When it comes to guitars, less is usually better. The vast majority of contemporary music’s most important figures have been based on the work of one or two guitarists working together with the rest of a band. I’m thinking of figures like The Beatles, The Stones, The Ramones, Bob Dylan, Cream — the list goes on. And before them, there were the folk singers and bluesmen whose spirit was even more minimalistic, sprouting up from the lonely crossroads and the sprawling backwoods of their locales. Despite its stature, the guitar is never short on sound, and it shows it through the massive influence it’s had over the course of a relatively short amount of time. When it comes to guitars, one is great, two is fine, and three is overkill. Any more than that, and you might as well be playing “Freebird”.
Rhys Chatham disagrees, and does so stylishly. 400 is the magic number here, as in 400 guitars plugged in and strumming together in slightly modulated drones. As far as titles go, A Crimson Grail sums up the sound of the record perfectly: flowing in shimmering unison like a bloody bordeaux tossed about in a regal chalice.
The work was commissioned by the city of Paris for 2007’s Nuit Blanche, an annual all-night arts festival. I like to think that Chatham knew the problems associated with too many guitars (competing for the lead, convoluted phrasing, too much going on at once) and pulled them all into a dynamic where everyone would intentionally get lost in a haze of white noise and pure tone. He knew it was to be performed in the halls of the Sacré-Coeur Basilica, literally the “sacred heart” of Paris, where the sheer force of hundreds of these powerful instruments could mix and collude in the air and still arrange themselves as a utterly sentient statement. There could have been no other artwork to accompany this recording.[audio:http://images.fnewsmagazine.com/2011/06/Rhys-Chatham-A-Crimson-Grail-Pt.-1-excerpt.mp3]
A Crimson Grail was meant as a piece written in multiple movements, much like an orchestral arrangement, except for a group four times the size of a full symphony orchestra. Everything about the work is big, from the deep, soulful reverb of the basilica to the unapologetically heavy tone. When Chatham starts the first movement of his work, excerpted above, the atmosphere changes color quickly into an aurora of vibrating strings which disappears in a flash as soon as the short tacets let the guitars ring. It’s a bold, grand sound that builds itself into a heavy/light dynamic, encompassed by the rich crimson red letterbox around the crimson red facade.[audio:http://images.fnewsmagazine.com/2011/06/Rhys-Chatham-A-Crimson-Grail-Pt.-3-excerpt.mp3]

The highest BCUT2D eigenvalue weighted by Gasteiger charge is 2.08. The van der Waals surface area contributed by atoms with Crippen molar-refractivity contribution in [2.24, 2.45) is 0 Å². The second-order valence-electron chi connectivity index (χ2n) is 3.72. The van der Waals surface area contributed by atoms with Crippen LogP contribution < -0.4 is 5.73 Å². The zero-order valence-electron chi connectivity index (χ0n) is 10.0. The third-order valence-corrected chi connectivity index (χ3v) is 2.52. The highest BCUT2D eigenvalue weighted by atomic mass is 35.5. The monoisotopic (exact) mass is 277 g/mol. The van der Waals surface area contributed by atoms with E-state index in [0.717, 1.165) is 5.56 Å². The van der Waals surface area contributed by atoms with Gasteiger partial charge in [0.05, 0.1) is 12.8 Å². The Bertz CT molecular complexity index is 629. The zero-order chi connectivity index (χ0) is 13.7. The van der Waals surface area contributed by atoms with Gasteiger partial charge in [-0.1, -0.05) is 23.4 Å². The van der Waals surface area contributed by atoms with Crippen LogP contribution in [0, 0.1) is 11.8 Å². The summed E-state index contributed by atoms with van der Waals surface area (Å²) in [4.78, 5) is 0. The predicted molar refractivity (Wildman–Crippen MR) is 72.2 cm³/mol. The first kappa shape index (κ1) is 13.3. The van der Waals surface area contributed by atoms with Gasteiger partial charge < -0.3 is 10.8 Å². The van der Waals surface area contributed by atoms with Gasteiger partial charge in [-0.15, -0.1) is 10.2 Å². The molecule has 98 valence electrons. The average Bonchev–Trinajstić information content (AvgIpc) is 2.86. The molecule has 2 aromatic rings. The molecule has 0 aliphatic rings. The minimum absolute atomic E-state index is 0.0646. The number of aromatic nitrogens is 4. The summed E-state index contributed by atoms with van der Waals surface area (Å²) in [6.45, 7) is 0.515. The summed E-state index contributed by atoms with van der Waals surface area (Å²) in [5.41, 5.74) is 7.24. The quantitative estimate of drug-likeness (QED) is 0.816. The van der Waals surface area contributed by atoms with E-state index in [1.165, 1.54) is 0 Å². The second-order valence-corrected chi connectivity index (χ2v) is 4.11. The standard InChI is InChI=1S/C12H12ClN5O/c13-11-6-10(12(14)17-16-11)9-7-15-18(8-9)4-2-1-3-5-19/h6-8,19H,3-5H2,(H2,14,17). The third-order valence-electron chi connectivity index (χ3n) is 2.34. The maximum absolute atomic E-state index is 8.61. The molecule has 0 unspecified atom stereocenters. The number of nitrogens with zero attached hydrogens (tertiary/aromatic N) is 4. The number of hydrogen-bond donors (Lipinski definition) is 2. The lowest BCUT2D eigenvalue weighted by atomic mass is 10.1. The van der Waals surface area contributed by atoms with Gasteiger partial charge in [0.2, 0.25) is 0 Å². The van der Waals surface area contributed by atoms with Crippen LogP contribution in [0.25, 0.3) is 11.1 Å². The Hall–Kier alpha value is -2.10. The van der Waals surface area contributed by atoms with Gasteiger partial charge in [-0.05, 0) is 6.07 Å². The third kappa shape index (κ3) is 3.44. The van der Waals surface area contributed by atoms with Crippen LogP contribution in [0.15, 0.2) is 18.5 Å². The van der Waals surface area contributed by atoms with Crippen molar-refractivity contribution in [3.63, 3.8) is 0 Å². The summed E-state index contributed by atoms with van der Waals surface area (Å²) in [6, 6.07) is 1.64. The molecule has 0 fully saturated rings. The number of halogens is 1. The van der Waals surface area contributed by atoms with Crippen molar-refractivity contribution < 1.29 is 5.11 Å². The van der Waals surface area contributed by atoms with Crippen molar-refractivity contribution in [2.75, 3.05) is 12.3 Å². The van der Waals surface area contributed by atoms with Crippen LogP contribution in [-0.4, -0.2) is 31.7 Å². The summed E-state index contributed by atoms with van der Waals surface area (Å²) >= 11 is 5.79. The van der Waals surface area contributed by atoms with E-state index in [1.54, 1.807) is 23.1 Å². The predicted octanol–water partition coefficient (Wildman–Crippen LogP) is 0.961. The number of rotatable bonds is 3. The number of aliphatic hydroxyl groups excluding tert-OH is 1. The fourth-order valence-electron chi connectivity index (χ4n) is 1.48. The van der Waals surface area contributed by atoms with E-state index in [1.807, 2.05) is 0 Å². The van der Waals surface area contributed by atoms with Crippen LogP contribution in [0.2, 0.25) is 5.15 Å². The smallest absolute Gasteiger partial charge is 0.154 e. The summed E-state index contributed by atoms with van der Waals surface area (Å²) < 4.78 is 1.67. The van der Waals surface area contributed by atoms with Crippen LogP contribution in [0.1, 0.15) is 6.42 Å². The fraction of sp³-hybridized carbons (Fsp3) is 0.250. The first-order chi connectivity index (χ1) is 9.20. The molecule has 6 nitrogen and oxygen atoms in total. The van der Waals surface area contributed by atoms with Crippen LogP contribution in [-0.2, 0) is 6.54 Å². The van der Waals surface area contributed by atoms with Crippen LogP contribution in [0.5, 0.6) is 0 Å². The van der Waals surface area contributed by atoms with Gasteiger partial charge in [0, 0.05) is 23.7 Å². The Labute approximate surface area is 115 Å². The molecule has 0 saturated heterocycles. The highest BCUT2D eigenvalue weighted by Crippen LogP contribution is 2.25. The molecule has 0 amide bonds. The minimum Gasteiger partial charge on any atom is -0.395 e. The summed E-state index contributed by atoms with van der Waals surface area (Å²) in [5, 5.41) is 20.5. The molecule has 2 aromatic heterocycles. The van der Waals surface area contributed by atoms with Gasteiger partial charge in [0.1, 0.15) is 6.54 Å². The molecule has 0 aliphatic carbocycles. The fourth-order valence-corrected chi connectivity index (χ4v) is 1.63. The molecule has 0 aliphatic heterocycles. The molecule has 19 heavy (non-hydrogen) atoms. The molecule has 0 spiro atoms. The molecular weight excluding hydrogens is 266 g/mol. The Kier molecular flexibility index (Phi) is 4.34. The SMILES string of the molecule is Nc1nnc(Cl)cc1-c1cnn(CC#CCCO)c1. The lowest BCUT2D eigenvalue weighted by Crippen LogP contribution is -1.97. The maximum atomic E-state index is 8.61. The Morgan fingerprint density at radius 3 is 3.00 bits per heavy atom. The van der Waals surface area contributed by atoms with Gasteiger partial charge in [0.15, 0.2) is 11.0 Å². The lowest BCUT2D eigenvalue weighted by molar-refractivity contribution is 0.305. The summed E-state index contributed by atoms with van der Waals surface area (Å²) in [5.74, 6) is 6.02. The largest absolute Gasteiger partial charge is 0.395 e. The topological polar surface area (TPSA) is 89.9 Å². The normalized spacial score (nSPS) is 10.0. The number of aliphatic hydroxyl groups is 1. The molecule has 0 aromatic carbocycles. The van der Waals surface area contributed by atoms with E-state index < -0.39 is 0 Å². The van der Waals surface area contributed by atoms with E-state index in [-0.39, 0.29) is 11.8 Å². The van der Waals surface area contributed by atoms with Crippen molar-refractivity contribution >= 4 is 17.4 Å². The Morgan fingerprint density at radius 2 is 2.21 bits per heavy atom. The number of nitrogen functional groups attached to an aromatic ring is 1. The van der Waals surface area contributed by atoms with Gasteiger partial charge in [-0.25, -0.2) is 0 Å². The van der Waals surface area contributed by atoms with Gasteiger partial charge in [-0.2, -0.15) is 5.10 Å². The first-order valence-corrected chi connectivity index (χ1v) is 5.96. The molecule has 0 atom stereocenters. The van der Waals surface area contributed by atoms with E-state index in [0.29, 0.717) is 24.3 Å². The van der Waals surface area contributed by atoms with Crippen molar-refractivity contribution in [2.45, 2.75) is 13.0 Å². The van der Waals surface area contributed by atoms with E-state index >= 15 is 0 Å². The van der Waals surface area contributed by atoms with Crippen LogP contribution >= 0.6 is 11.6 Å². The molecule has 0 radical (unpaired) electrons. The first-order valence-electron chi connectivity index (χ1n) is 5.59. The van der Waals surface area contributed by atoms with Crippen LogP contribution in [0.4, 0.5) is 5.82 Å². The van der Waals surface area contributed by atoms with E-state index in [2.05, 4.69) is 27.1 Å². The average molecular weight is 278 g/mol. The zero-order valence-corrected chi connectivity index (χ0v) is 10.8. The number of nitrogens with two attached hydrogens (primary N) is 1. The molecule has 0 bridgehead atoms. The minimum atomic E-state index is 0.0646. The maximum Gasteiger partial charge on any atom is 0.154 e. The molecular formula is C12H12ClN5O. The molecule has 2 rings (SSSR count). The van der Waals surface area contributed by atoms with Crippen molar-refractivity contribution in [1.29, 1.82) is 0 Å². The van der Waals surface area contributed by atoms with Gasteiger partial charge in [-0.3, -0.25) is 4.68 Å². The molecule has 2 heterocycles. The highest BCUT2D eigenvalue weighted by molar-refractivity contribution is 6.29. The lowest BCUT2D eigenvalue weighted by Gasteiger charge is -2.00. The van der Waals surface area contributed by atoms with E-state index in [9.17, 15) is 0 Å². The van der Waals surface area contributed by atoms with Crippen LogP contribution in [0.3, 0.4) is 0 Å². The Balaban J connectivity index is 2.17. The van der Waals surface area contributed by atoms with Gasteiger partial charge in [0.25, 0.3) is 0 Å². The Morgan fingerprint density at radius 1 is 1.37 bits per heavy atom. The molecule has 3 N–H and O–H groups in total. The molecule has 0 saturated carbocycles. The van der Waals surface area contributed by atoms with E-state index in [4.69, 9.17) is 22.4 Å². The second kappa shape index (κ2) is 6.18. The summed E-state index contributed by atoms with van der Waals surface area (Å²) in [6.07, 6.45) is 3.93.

In this excerpt from the third movement, we see a different dynamic, leaning much more on the heavy side. From the start of this portion, Chatham and company doesn’t release the audience from the unmistakeable grip of electric guitar drone. Out of a total of twenty minutes, there isn’t a single break in the movement until a momentary pause before the final coda. This is most likely the truest manifestation of a wall of sound as is possible. The portion excerpted comes from minute seven to minute nine, where the massive crescendo suddenly changes in character from a stoic musical golem into a ghostly rhythmic march. Heavy and endlessly complex, this movement flexes the muscles of 400 guitar players and shows the audience exactly the kind of organized chaos it can wreak.
The cover art is understated and geometric, which is counterintuitive to the notion of 400 electric guitarists converging on a single spot. But really, the neatness and calm confidence of the artwork is a clear statement that this in the work of 400 artists making a cogent statement with their instruments. That chaotic passion is present in the deep red that surrounds the borders and even goes so far as to stain the walls of the Sacré-Coeur.
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